The Mono/Linux/GNOME development stack provide tools for application development while leveraging existing GNOME and Free and Open Source libraries. These include: Gtk# for GUI development, Mozilla libraries for working with the Gecko rendering engine, Unix integration libraries, database connectivity libraries, a security stack, and the XML schema language RelaxNG. Gtk# allows Mono applications to integrate into the Gnome desktop as native applications. The database libraries provide connectivity to MySQL, SQLite, PostgreSQL, Firebird, Open Database Connectivity (ODBC), Microsoft SQL Server (MSSQL), Oracle, the object-relational database db4o, and many others. The Mono project tracks developing database components at its website.

The Microsoft compatibility stack provides a pathway for porting Windows .NET applications to Linux. This group of components include ADO.NET, ASP.NET, and Windows.Forms, among others. As these components are not covered by ECMA standards, some of them remain subject to patent fears and concerns.

Framework Architecture

Class library

The class library provides a comprehensive set of facilities for application development. They are primarily written in C#, but thanks to the Common Language Specification they can be used by any .NET language. The class library is structured into namespaces, and deployed in shared libraries known as assemblies. When we speak of the .NET framework, we are primarily referring to this class library.

Namespaces and assemblies

Namespaces are a mechanism for logically grouping similar classes into a hierarchical structure. This prevents naming conflicts. The structure is implemented using dot-separated words, where the most common top-level namespace is System, such as System.IO and System.Net (a complete list can be found in Mono Documentation). There are other top-level namespaces as well, such as Accessibility and Windows. A user can define a namespace by placing elements inside a namespace block.

Assemblies are the physical packaging of the class libraries. These are .dll files, just as (but not to be confused with) Win32 shared libraries. Examples of assemblies are mscorlib.dll, System.dll, System.Data.dll and Accessibility.dll. Namespaces are often distributed among several assemblies and one assembly can be composed of several files.

Common Language Infrastructure and Common Language Specification

The Common Language Infrastructure (CLI), or more commonly known as the Common Language Runtime, is implemented by the Mono executable. The runtime is used to execute compiled .NET applications. The common language infrastructure is defined by the ECMA standard ECMA-335. To run an application, you must invoke the runtime with the relevant parameters.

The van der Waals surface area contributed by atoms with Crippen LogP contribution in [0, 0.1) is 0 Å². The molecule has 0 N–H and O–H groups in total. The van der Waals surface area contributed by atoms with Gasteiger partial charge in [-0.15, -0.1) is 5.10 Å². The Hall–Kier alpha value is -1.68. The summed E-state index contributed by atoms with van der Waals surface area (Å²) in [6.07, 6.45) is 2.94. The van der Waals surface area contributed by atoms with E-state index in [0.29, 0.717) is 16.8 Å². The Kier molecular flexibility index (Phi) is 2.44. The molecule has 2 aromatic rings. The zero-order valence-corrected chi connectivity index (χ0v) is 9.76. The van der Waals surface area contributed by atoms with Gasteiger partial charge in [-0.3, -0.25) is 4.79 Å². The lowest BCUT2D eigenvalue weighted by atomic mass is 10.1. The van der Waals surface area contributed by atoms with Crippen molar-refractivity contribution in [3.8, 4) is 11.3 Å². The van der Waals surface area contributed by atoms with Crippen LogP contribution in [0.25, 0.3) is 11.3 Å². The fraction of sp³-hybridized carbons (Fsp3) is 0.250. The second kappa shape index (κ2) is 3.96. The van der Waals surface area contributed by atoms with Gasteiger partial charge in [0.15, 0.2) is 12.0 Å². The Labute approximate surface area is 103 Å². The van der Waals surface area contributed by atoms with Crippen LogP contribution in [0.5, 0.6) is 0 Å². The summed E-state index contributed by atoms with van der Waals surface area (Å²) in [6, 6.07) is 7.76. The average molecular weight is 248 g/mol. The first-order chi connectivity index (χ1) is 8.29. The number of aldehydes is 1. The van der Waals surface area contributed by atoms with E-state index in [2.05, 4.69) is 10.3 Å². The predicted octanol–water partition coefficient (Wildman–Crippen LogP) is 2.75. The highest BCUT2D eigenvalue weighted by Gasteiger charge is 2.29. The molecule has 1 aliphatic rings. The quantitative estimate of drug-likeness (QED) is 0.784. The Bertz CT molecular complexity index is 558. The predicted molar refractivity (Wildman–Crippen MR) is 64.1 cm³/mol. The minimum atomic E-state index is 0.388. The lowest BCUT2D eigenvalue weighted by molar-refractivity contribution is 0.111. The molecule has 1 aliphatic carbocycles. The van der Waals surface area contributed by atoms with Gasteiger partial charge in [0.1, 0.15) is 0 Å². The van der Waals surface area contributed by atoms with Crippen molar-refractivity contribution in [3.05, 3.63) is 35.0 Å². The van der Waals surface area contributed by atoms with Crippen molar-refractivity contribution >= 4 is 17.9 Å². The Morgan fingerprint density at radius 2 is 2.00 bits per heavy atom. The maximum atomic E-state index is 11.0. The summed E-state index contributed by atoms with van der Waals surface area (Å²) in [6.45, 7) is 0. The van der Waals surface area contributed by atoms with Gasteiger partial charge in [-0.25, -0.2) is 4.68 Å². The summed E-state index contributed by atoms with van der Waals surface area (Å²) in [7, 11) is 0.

The Common Language Specification (CLS) is specified in chapter 6 of ECMA-335 and defines the interface to the CLI, such as conventions like the underlying types for Enum. The Mono compiler generates an image that conforms to the CLS. This is the Common Intermediate Language. The Mono runtime takes this image and runs it. The ECMA standard formally defines a library that conforms to the CLS as a framework.

Managed and unmanaged code

Within a native .NET/Mono application, all code is managed; that is, it is governed by the CLI’s style of memory management and thread safety. Other .NET or Mono applications can use legacy code, which is referred to as unmanaged, by using the System.Runtime.InteropServices libraries to create C# bindings. Many libraries which ship with Mono use this feature of the CLI, such as Gtk#.

Related projects

There exist lots of projects related to Mono that extend Mono and allows developers to use Mono in their development environment. These projects include:

* Cocoa# [1] wrappers around the native Mac OS X toolkit (Cocoa).
* Gecko#, bindings for embedding the layout engine used in Mozilla (Gecko).
* Gtk#, C# wrappers around the underlying GTK+ and GNOME libraries, written in C.
* Tao, a collection of graphics and gaming bindings (OpenGL, SDL, Glut, Cg).
* MoMA, Mono Migration Analyzer (MoMA) tool.

Mono Develop

MonoDevelop is a free GNOME integrated development environment primarily designed for C# and other .NET languages such as Nemerle, Boo, and Java (via IKVM.NET). MonoDevelop was originally a port of SharpDevelop to Gtk#, but it has since evolved to meet the needs of Mono developers. The IDE includes class management, built-in help, code completion, Stetic (a GUI designer), project support, and an integrated debugger.